Canada’s top court has dealt what is likely a fatal blow to the federal government’s attempt to create a national stock market regulator, ruling unanimously that the legislation presented to it “overreaches” into provincial jurisdiction.
The decision by all nine justices of the Supreme Court of Canada flies in the face of assurances from Finance Minister Jim Flaherty and a panel of experts he appointed that Ottawa was on sound constitutional ground in legislating in the field.
While not binding, Thursday’s decision likely brings to an end Flaherty’s five-year drive to dismantle the fragmented regime of 13 provinces and territories that currently regulate securities, to the consternation of most stock market participants who favour the single regulator approach.
The government had argued that financial markets have become such a critical aspect of the interwoven global economy that Canada needed a single voice representing its interests on the world stage, and that a single regulator would be more effective detecting and policing fraud.
If so, the government failed to make its case, said the court.
“Canada has not established that the area of securities has been so transformed that it now falls to be regulated under the federal head of power,” the justices wrote.
“In sum, the proposed Act overreaches genuine national concerns,” the court added. “While the economic importance and pervasive character of the securities market may, in principle, support federal intervention that is qualitatively different from what the provinces can do, they do not justify a wholesale takeover of the regulation of the securities industry.”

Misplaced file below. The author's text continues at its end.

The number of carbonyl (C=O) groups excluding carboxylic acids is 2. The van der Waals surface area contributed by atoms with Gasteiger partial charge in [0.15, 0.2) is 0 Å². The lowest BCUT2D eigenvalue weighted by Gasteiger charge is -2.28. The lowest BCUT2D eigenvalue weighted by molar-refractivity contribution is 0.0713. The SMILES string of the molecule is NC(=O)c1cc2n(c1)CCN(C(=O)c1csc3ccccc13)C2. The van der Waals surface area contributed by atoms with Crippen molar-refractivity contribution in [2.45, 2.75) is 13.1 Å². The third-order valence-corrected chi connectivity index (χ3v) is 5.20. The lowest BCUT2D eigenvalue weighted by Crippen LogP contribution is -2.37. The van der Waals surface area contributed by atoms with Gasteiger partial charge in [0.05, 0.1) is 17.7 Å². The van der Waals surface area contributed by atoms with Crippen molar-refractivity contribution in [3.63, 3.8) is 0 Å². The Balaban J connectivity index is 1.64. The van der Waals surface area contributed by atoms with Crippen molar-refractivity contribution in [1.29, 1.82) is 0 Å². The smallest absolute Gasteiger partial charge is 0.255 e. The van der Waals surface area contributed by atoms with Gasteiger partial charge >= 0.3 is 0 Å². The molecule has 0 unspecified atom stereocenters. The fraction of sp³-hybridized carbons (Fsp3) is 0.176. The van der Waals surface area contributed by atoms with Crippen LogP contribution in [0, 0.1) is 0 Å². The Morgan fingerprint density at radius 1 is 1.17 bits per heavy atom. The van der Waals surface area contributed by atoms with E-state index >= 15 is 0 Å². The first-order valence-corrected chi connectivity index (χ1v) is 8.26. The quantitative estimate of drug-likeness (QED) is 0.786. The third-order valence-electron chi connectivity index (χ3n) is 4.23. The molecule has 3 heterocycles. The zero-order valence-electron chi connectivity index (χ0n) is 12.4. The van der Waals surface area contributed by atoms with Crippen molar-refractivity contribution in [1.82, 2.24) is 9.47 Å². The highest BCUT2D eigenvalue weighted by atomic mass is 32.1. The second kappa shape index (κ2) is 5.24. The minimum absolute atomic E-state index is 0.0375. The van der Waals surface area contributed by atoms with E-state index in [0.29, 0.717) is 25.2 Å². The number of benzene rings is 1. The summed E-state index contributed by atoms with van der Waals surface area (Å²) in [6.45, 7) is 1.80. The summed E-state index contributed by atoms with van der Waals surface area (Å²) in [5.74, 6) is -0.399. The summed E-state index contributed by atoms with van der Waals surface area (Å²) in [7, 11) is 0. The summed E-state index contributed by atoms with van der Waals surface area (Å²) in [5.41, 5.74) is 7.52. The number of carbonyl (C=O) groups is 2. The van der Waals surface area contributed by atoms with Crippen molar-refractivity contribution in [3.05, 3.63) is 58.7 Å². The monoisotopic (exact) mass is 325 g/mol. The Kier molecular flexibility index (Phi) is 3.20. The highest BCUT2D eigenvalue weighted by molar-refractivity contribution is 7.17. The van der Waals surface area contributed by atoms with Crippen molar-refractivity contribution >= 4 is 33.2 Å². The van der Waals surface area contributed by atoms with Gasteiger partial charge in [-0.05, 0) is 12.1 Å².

The analysis sides with six provinces that opposed Ottawa at the court, led by Quebec and Alberta, who argued that under the current passport regime by which decisions in one jurisdiction are recognized in all, the system was working.
Following two similar judgments by appeals courts in Alberta and Quebec, the latest ruling means that since Flaherty introduced the securities legislation in the spring of 2010, 19 justices have looked at the bill and 18 found it wrong in law.
The court noted it was not in the business of deciding whether a national regulator – which is how securities are policed in most advanced countries – is a superior system to what exists today, its decision was based solely on what the law dictates.
Regulating securities has long been a provincial concern under the “property and civil rights” provision of the Constitution, the court said, and the federal government has not shown that the provinces are incapable of regulating and policing in this area.
The decision does not necessarily end Ottawa’s push to become more directly involved in securities regulation, however.
The court ruled that where securities transcend into other areas of general trade, such as posing systemic risks to the economy, Ottawa has a right to intervene for the good of the nation under the “general trade and commerce” clause of the Constitution.
“Legislation aimed at imposing minimum standards applicable throughout the country and preserving the stability and integrity of Canada’s financial markets might well relate to trade as a whole,” the court said.
“However, the proposed Act reaches beyond such matters and descends into detailed regulation of all aspects of trading in securities, a matter than has long been viewed as provincial.”
The court also said that Ottawa can go back to the drawing board and seek a co-operative approach with the provinces, while recognizing that the matter is essentially of a provincial nature.
More to come…